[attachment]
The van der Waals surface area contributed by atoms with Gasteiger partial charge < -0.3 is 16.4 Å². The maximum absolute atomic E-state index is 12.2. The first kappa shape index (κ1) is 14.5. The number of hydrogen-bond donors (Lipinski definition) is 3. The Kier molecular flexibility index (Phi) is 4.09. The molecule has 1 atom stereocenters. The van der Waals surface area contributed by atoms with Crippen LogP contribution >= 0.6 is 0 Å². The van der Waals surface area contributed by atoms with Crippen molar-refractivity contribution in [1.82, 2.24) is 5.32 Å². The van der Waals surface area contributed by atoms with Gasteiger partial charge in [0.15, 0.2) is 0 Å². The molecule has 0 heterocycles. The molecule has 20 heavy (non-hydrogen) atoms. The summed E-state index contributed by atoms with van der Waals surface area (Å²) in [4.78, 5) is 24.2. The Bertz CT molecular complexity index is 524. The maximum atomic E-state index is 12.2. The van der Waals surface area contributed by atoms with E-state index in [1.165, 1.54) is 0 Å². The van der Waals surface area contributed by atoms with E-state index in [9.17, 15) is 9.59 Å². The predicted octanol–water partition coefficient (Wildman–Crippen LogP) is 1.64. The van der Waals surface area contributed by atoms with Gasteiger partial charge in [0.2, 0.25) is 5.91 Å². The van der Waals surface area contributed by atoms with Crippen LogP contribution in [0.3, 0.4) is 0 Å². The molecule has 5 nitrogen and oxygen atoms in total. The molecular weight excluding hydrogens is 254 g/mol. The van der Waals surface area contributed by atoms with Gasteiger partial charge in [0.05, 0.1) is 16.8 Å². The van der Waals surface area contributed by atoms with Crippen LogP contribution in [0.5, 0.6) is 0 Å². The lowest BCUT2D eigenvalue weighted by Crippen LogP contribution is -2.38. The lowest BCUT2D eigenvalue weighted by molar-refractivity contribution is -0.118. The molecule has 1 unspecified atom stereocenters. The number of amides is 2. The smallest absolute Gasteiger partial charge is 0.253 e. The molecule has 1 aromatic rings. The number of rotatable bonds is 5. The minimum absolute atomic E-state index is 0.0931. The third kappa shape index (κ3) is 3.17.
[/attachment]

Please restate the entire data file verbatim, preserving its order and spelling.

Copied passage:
The van der Waals surface area contributed by atoms with Gasteiger partial charge < -0.3 is 16.4 Å². The maximum absolute atomic E-state index is 12.2. The first kappa shape index (κ1) is 14.5. The number of hydrogen-bond donors (Lipinski definition) is 3. The Kier molecular flexibility index (Phi) is 4.09. The molecule has 1 atom stereocenters. The van der Waals surface area contributed by atoms with Crippen LogP contribution >= 0.6 is 0 Å². The van der Waals surface area contributed by atoms with Crippen molar-refractivity contribution in [1.82, 2.24) is 5.32 Å². The van der Waals surface area contributed by atoms with Gasteiger partial charge in [0.15, 0.2) is 0 Å². The molecule has 0 heterocycles. The molecule has 20 heavy (non-hydrogen) atoms. The summed E-state index contributed by atoms with van der Waals surface area (Å²) in [4.78, 5) is 24.2. The Bertz CT molecular complexity index is 524. The maximum atomic E-state index is 12.2. The van der Waals surface area contributed by atoms with E-state index in [1.165, 1.54) is 0 Å². The van der Waals surface area contributed by atoms with E-state index in [9.17, 15) is 9.59 Å². The predicted octanol–water partition coefficient (Wildman–Crippen LogP) is 1.64. The van der Waals surface area contributed by atoms with Gasteiger partial charge in [0.2, 0.25) is 5.91 Å². The van der Waals surface area contributed by atoms with Crippen LogP contribution in [0.3, 0.4) is 0 Å². The molecule has 5 nitrogen and oxygen atoms in total. The molecular weight excluding hydrogens is 254 g/mol. The van der Waals surface area contributed by atoms with Gasteiger partial charge in [0.05, 0.1) is 16.8 Å². The van der Waals surface area contributed by atoms with Crippen LogP contribution in [0.5, 0.6) is 0 Å². The lowest BCUT2D eigenvalue weighted by Crippen LogP contribution is -2.38. The lowest BCUT2D eigenvalue weighted by molar-refractivity contribution is -0.118. The molecule has 1 unspecified atom stereocenters. The number of amides is 2. The smallest absolute Gasteiger partial charge is 0.253 e. The molecule has 1 aromatic rings. The number of rotatable bonds is 5. The minimum absolute atomic E-state index is 0.0931. The third kappa shape index (κ3) is 3.17.